Step 8: Rename the movement card to match the card names used in your dancer’s movers. Example: if the movement card name is “Standing PD” in the movers for your five dancers, rename the movement card in your object mover to Standing PD also. Whatever it is, the card names should all match whether it’s a dancer or object.
Rename the movement card in your object mover to the same card name used for your dancer movers.
Step 9: Time to test! Your object mover is the same as a dancer. If you press play on the standard choreography design system HUD, your object movers will start to play just as your dancer movers will. If you are using a Performance Director HUD, once you begin your routine, your object movers will also be activated if the mover card names match your routine name.
Play your routine, using the standard choreography design system HUD or the Performance Director HUD.
Step 10: Make any adjustments to your route that need to be made, time, waypoint positions, etc. Take a new notecard and update the card in your object mover.
Make any adjustments to the waypoints, take a new notecard and update the object’s mover notecard.
Step 11: You definitely don’t want to keep looking at that mover sitting on top of your object, but if you try to set it as transparent manually, you will probably find that it keeps coming back into view. There is a command for this. Open your mover notecard, and on the first line add @invisible. Press enter twice after so that there is a blank line between this command and your route data. Your mover will immediately change to transparent. To find the mover so that you can make additional updates to the mover card, turn on transparency mode, Ctrl-Alt-T.
Set your object mover as invisible. Open the mover card, add @invisible to the first line, press enter twice and save. If you need to find it again, turn on transparency mode – Ctrl-Alt-T.
That’s it! You now have objects that will move as part of your performance!
Packing the Objects for Your Performance:
You still need to get the objects where you need to go, right? You have two key choices:
If you DO NOT use Stage Manager:
Treat your objects exactly as you would any other set prop – put them in a rezzer, restore to last position, etc. When you play/start your movers, your objects will move from wherever you rez them.
If you DO use Stage Manager:
Stage manager not only allows you to rez your sets, it can act as a “homing beacon” for your movers, always making sure they start in the right position relative to the stage coordinates.
If you had a stage manager set up on your building platform/where you created your object mover notecards, you should have noticed “offsets” at the begin of your waypoint data. This enables your movers and stage manager to coordinate with each other, and is what makes your movers “pop into starting position” automatically.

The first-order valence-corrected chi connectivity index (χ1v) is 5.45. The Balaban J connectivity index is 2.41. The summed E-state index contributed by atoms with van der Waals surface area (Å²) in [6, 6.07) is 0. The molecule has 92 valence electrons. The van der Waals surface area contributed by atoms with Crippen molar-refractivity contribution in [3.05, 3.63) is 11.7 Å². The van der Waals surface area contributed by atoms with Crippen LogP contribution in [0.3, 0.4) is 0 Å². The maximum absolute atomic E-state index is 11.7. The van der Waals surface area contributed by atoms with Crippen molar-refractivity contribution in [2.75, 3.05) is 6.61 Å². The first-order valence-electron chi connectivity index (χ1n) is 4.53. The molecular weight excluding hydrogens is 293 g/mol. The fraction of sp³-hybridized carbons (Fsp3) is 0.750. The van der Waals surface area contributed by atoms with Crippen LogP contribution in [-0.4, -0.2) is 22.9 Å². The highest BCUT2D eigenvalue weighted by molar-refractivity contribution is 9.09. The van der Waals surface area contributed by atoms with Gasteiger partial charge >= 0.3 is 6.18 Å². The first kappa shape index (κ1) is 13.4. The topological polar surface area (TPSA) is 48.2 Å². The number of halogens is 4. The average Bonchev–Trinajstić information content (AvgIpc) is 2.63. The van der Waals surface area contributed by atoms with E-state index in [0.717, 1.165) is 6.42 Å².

When you click on the name of a Routine in the Performance Director, or select a notecard in the standard Choreography Design HUD (there is a small button in the upper right hand corner), this loads the notecard and triggers the offset position, moving your mover (and linked objects) into place. This leaves you two options.
- You can put your moving objects into your rezzer just as you would any other object
- If you want them out early, and they start off stage, simply rez them at the venue. They will pop into starting position if you are wearing your HUD and activate that routine/notecard.
If you have multiple moving objects, you can “soft link” them by selecting them all, then taking them (or a copy) into your inventory so that they appear as a coalesced object (the icon looks like a bunch of blocks in inventory). You can then rez this coalesced object at the dance venue and they will all pop into their starting positions automatically.
(Note: Stage Manager must be configured for the venue before you rez your moving objects so that they know where to go. Always set your Stage Manager first.)
Questions and Notes:
- When using Performance Director:
- You do not assign a spot_dancer to mover notecards for objects. They are not dancing.
- You will not create a group for these objects in your Routine notecard. The mover notecard simply needs the same name as the Routine notecard so that pressing play will automatically start the object movers.
If you find any issues with the above or anything needs clarification, please feel free to leave a comment. Have fun and enjoy the creative opportunities in SL!